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    The Pianist Hasaan Ibn Ali’s Lone Album Arrives, 56 Years Later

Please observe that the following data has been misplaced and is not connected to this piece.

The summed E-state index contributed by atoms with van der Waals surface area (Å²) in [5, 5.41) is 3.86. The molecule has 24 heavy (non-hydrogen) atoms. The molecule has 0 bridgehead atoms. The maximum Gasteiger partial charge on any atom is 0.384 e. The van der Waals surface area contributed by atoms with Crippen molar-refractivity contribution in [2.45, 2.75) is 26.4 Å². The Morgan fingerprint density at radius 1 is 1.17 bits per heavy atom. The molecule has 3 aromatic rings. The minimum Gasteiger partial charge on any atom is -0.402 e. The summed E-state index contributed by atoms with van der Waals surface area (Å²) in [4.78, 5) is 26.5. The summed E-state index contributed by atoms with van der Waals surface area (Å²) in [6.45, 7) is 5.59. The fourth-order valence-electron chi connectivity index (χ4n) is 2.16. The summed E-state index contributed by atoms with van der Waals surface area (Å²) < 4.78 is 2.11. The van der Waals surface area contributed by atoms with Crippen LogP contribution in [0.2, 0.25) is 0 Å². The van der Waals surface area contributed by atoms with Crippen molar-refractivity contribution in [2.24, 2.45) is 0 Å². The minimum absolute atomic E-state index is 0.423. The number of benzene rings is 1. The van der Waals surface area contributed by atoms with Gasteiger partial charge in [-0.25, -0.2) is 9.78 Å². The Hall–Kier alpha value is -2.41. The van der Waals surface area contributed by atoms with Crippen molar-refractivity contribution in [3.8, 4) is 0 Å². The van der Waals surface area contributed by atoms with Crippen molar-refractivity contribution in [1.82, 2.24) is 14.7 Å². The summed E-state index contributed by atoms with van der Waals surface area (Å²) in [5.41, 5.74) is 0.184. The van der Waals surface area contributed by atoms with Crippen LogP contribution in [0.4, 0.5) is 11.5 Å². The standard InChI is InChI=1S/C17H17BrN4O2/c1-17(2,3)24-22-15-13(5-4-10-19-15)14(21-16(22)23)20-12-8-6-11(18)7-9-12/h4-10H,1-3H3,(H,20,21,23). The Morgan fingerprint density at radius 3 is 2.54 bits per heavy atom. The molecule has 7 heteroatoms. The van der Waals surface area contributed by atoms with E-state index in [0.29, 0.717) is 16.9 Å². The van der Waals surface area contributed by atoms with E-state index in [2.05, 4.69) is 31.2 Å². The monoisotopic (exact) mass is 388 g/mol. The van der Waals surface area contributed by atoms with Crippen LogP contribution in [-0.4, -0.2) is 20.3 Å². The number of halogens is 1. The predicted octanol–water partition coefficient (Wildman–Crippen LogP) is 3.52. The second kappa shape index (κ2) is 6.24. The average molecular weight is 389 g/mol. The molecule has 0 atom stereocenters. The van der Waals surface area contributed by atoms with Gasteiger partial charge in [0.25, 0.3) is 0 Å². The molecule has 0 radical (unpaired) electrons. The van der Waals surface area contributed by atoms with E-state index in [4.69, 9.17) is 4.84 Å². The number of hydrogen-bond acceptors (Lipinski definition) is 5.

The Philadelphia musician’s only album as a bandleader was long thought lost in a fire. Now his legacy could undergo a reassessment.Hasaan Ibn Ali worked in an ensemble led by Max Roach and was credited as “the Legendary Hasaan” on one of the groundbreaking drummer’s mid-60s releases. But the pianist didn’t release an album as a bandleader during his lifetime — and in fact, only ever appeared on that one studio album — making him more of a jazz-world footnote than a household name.Now his legacy could undergo a reassessment. Ibn Ali did helm an ensemble in the studio in 1965, and the resulting album, long presumed destroyed in a fire, will be released on Friday as “Metaphysics: The Lost Atlantic Album.”The saxophonist Odean Pope, who played on the record, said Ibn Ali’s talents have long been overlooked.“He can play the most complex piece, like a ‘Cherokee,’ or the most beautiful composition like, ‘Embraceable You,’ and play those tunes extremely good,” Pope said of his mentor, who died in 1981. “Sometimes, he would play a ballad and tears would be coming down my cheeks.”Ibn Ali, who was born William Henry Lankford Jr. in 1931, evolved from a tradition-minded performer in the late ’40s after assimilating the bop advancements of the pianist Elmo Hope, who along with Bud Powell and Thelonious Monk is credited with helping reimagine the keyboard. And through living-room sessions at his North Philadelphia home, as well as at sporadic club gigs, Ibn Ali helped guide performers amid early, exploratory periods of their careers, like the saxophonist John Coltrane and the bassist Reggie Workman.A regular on the rich Philadelphia jazz scene, Ibn Ali was known for his adventurous playing as much as his sometimes-difficult demeanor. While Pope recalled the pianist as an empathetic and thoughtful teacher, Ibn Ali was said to have booted lesser players off the bandstand mid-performance. He also was renowned for a particular fashion idiosyncrasy: If he had to wear a tie at some gigs, it would hang only about halfway down his torso.Ibn Ali cut “Metaphysics” the same year Roach released “The Max Roach Trio Featuring the Legendary Hasaan,” which featured seven compositions by the pianist. Atlantic, which released the Roach album, was impressed enough to sponsor a quartet session for Ibn Ali.For the sessions, the pianist enlisted Pope, the bassist Art Davis and the drummer Kalil Madi, and the ensemble holed up in a New York hotel, working to grasp the bandleader’s new compositions. Sessions for the album started Aug. 23 and concluded on Sept. 7. But according to Alan Sukoenig’s liner notes for “Metaphysics,” following Ibn Ali’s incarceration on drug charges, Atlantic executives shelved the album, believing they wouldn’t be able to rely on the pianist to promote his work.Master tapes from the sessions were thought destroyed in a 1978 fire at an Atlantic warehouse in New Jersey. But a previously made recording from the reference acetates survived and was located in the Warner Tape Library late in 2017 through connections of the archival release’s associate producer, the jazz pianist and retired educator Lewis Porter.The saxophonist Odean Pope, who saw Ibn Ali as a mentor, was in the quartet that recorded the lost album in 1965.Frans Schellekens/Redferns, Via Getty ImagesUntil this point, Ibn Ali has been seen as an idiomatic performer and composer, though perhaps not a consequential or definitive figure of the genre. But artists as diverse as the pianist Brian Marsella and the vibraphonist Jason Adasiewicz have covered his compositions, and the avant-garde pianist Matthew Shipp included him among a cohort of individualistic performers in a recently published essay titled “Black Mystery School Pianists.”“It’s an attitude, a code, a stance, a way of holding yourself against the jazz tradition,” Shipp said in an interview, explaining the qualities that defined such players.During the 1950s and ’60s, Ibn Ali was stretching for something new, Shipp said, adding that he was a precursor to ideas and sounds that today would be associated with the avant-garde.The release of “Metaphysics” serves to fill in an unknown bit of history. It also ramps up the total number of available tunes recorded by Ibn Ali from seven to 14; three cuts on the upcoming disc were captured in alternate takes and tacked on to the end of the album.The ballad “Richard May Love Give Powell” is a tribute to the bop pianist Bud Powell that features Pope playing fairly conventionally. But on pieces like “Atlantic Ones,” “Viceroy” (Ibn Ali’s cigarette of choice) and “Epitome,” the band pushes itself into more experimental territory, toying with melodic, harmonic and rhythmic ideas that coincided with the ascendance of the experimental wing of the genre.“After I had a chance to really start absorbing it, I was like, ‘OK, I hear it. I hear him searching and finding his voice,” said J. Michael Harrison, an educator and host of “The Bridge,” a long-running jazz program on Philadelphia’s WRTI, about the 26-year-old Pope’s playing on “Metaphysics.” “He had a lot of territory to travel through. But what I know today as Odean, I heard it start to seep through.”Following his experiences with the “Metaphysics” sessions, Ibn Ali remained in Philadelphia and largely eschewed public performances. After a 1972 fire destroyed his parents’ Philadelphia house, where he spent his adult life, the pianist lived out his final years at a convalescent home. Pope, who helped arrange his funeral, said poetry had supplanted the piano as Ibn Ali’s main mode of expression there.Even if the pianist’s myth rests on just a handful of published songs and memories of other performances and impromptu sessions from the early ’60s, his whispered artistic largess continues to pervade Philadelphia’s jazz scene.“Hasaan was like the whole town’s university. He’d explored and done so many things,” Pope said. “There should be a plaque, like at [Coltrane’s] house. I think he should be remembered as one of the great forerunners of our times.” More